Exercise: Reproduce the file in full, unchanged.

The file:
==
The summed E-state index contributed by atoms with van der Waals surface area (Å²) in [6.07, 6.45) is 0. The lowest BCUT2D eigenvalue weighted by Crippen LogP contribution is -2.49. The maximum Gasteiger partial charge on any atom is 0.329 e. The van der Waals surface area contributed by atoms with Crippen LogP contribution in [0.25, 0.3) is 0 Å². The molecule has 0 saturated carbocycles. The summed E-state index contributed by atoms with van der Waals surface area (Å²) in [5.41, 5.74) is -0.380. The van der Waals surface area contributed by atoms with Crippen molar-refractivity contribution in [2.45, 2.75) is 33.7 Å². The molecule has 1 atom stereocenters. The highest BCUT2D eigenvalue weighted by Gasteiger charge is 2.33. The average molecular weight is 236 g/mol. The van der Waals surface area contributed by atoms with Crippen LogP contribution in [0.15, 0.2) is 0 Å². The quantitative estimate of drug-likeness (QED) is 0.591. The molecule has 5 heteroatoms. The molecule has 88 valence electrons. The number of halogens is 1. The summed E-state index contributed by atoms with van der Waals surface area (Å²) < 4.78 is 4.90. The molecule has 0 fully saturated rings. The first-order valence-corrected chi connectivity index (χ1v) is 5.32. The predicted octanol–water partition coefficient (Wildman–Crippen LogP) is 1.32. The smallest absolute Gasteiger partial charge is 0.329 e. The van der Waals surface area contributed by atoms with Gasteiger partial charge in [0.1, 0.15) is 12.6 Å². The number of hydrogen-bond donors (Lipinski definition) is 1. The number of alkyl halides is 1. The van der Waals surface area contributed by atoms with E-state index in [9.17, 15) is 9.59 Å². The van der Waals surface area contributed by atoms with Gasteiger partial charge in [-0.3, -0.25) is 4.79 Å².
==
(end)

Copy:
The summed E-state index contributed by atoms with van der Waals surface area (Å²) in [6.07, 6.45) is 0. The lowest BCUT2D eigenvalue weighted by Crippen LogP contribution is -2.49. The maximum Gasteiger partial charge on any atom is 0.329 e. The van der Waals surface area contributed by atoms with Crippen LogP contribution in [0.25, 0.3) is 0 Å². The molecule has 0 saturated carbocycles. The summed E-state index contributed by atoms with van der Waals surface area (Å²) in [5.41, 5.74) is -0.380. The van der Waals surface area contributed by atoms with Crippen molar-refractivity contribution in [2.45, 2.75) is 33.7 Å². The molecule has 1 atom stereocenters. The highest BCUT2D eigenvalue weighted by Gasteiger charge is 2.33. The average molecular weight is 236 g/mol. The van der Waals surface area contributed by atoms with Crippen LogP contribution in [0.15, 0.2) is 0 Å². The quantitative estimate of drug-likeness (QED) is 0.591. The molecule has 5 heteroatoms. The molecule has 88 valence electrons. The number of halogens is 1. The summed E-state index contributed by atoms with van der Waals surface area (Å²) < 4.78 is 4.90. The molecule has 0 fully saturated rings. The first-order valence-corrected chi connectivity index (χ1v) is 5.32. The predicted octanol–water partition coefficient (Wildman–Crippen LogP) is 1.32. The smallest absolute Gasteiger partial charge is 0.329 e. The van der Waals surface area contributed by atoms with Gasteiger partial charge in [0.1, 0.15) is 12.6 Å². The number of hydrogen-bond donors (Lipinski definition) is 1. The number of alkyl halides is 1. The van der Waals surface area contributed by atoms with E-state index in [9.17, 15) is 9.59 Å². The van der Waals surface area contributed by atoms with Gasteiger partial charge in [-0.3, -0.25) is 4.79 Å².